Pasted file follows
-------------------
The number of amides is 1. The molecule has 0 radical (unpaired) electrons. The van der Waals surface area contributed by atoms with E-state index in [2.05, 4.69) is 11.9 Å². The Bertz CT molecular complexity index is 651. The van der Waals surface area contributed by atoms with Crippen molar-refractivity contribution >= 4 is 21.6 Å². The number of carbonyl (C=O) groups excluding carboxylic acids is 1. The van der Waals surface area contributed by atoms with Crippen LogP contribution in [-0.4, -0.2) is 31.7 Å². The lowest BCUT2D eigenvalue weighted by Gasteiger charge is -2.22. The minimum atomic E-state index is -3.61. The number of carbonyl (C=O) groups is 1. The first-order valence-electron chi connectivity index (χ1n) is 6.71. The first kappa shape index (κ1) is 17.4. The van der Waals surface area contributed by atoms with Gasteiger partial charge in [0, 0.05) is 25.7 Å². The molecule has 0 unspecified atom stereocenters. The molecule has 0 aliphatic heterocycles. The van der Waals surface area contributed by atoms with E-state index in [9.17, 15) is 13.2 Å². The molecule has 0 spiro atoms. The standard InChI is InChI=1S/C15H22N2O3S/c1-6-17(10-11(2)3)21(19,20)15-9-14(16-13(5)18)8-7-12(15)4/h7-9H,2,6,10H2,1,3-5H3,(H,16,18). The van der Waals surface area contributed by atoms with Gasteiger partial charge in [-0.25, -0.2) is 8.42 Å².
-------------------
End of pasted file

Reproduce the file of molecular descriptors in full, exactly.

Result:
The number of amides is 1. The molecule has 0 radical (unpaired) electrons. The van der Waals surface area contributed by atoms with E-state index in [2.05, 4.69) is 11.9 Å². The Bertz CT molecular complexity index is 651. The van der Waals surface area contributed by atoms with Crippen molar-refractivity contribution >= 4 is 21.6 Å². The number of carbonyl (C=O) groups excluding carboxylic acids is 1. The van der Waals surface area contributed by atoms with Crippen LogP contribution in [-0.4, -0.2) is 31.7 Å². The lowest BCUT2D eigenvalue weighted by Gasteiger charge is -2.22. The minimum atomic E-state index is -3.61. The number of carbonyl (C=O) groups is 1. The first-order valence-electron chi connectivity index (χ1n) is 6.71. The first kappa shape index (κ1) is 17.4. The van der Waals surface area contributed by atoms with Gasteiger partial charge in [0, 0.05) is 25.7 Å². The molecule has 0 unspecified atom stereocenters. The molecule has 0 aliphatic heterocycles. The van der Waals surface area contributed by atoms with E-state index in [9.17, 15) is 13.2 Å². The molecule has 0 spiro atoms. The standard InChI is InChI=1S/C15H22N2O3S/c1-6-17(10-11(2)3)21(19,20)15-9-14(16-13(5)18)8-7-12(15)4/h7-9H,2,6,10H2,1,3-5H3,(H,16,18). The van der Waals surface area contributed by atoms with Gasteiger partial charge in [-0.25, -0.2) is 8.42 Å².